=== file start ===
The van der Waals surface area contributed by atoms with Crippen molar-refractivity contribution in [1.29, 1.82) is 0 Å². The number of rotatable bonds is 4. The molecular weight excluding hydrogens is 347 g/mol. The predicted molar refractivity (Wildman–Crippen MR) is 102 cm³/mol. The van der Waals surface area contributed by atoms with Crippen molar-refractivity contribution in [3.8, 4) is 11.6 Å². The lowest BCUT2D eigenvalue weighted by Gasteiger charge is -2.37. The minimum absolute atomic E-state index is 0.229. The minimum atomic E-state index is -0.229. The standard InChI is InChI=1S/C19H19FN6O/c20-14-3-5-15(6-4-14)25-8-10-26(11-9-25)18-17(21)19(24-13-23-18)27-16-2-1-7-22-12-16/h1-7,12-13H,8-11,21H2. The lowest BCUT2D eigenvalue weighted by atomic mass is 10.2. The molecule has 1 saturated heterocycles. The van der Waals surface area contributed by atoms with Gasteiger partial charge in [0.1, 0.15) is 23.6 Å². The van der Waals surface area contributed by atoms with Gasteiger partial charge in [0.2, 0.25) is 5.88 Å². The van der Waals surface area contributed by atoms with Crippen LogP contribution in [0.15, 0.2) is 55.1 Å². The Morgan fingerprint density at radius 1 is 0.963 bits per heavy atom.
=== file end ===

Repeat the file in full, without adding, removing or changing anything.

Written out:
The van der Waals surface area contributed by atoms with Crippen molar-refractivity contribution in [1.29, 1.82) is 0 Å². The number of rotatable bonds is 4. The molecular weight excluding hydrogens is 347 g/mol. The predicted molar refractivity (Wildman–Crippen MR) is 102 cm³/mol. The van der Waals surface area contributed by atoms with Crippen molar-refractivity contribution in [3.8, 4) is 11.6 Å². The lowest BCUT2D eigenvalue weighted by Gasteiger charge is -2.37. The minimum absolute atomic E-state index is 0.229. The minimum atomic E-state index is -0.229. The standard InChI is InChI=1S/C19H19FN6O/c20-14-3-5-15(6-4-14)25-8-10-26(11-9-25)18-17(21)19(24-13-23-18)27-16-2-1-7-22-12-16/h1-7,12-13H,8-11,21H2. The lowest BCUT2D eigenvalue weighted by atomic mass is 10.2. The molecule has 1 saturated heterocycles. The van der Waals surface area contributed by atoms with Gasteiger partial charge in [0.1, 0.15) is 23.6 Å². The van der Waals surface area contributed by atoms with Gasteiger partial charge in [0.2, 0.25) is 5.88 Å². The van der Waals surface area contributed by atoms with Crippen LogP contribution in [0.15, 0.2) is 55.1 Å². The Morgan fingerprint density at radius 1 is 0.963 bits per heavy atom.